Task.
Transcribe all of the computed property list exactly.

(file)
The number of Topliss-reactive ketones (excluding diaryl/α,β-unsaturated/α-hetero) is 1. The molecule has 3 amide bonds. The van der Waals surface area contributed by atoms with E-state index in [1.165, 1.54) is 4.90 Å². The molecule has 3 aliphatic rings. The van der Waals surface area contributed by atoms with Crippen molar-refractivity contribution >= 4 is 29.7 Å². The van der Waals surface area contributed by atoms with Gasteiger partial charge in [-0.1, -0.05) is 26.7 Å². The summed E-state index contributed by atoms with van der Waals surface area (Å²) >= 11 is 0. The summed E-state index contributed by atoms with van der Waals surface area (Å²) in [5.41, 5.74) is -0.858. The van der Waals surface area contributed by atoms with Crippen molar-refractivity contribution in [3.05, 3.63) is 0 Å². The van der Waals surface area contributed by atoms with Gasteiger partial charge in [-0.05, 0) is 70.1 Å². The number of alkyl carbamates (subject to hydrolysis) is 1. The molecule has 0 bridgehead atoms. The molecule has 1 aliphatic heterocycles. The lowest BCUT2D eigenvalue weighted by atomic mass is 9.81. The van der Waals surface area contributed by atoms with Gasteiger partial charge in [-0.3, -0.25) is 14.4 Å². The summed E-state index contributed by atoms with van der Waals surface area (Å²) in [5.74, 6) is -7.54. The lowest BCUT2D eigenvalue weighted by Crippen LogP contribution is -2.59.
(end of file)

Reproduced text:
The number of Topliss-reactive ketones (excluding diaryl/α,β-unsaturated/α-hetero) is 1. The molecule has 3 amide bonds. The van der Waals surface area contributed by atoms with E-state index in [1.165, 1.54) is 4.90 Å². The molecule has 3 aliphatic rings. The van der Waals surface area contributed by atoms with Crippen molar-refractivity contribution >= 4 is 29.7 Å². The van der Waals surface area contributed by atoms with Gasteiger partial charge in [-0.1, -0.05) is 26.7 Å². The summed E-state index contributed by atoms with van der Waals surface area (Å²) >= 11 is 0. The summed E-state index contributed by atoms with van der Waals surface area (Å²) in [5.41, 5.74) is -0.858. The van der Waals surface area contributed by atoms with Crippen molar-refractivity contribution in [3.05, 3.63) is 0 Å². The van der Waals surface area contributed by atoms with Gasteiger partial charge in [-0.05, 0) is 70.1 Å². The number of alkyl carbamates (subject to hydrolysis) is 1. The molecule has 0 bridgehead atoms. The molecule has 1 aliphatic heterocycles. The lowest BCUT2D eigenvalue weighted by atomic mass is 9.81. The van der Waals surface area contributed by atoms with Gasteiger partial charge in [-0.3, -0.25) is 14.4 Å². The summed E-state index contributed by atoms with van der Waals surface area (Å²) in [5.74, 6) is -7.54. The lowest BCUT2D eigenvalue weighted by Crippen LogP contribution is -2.59.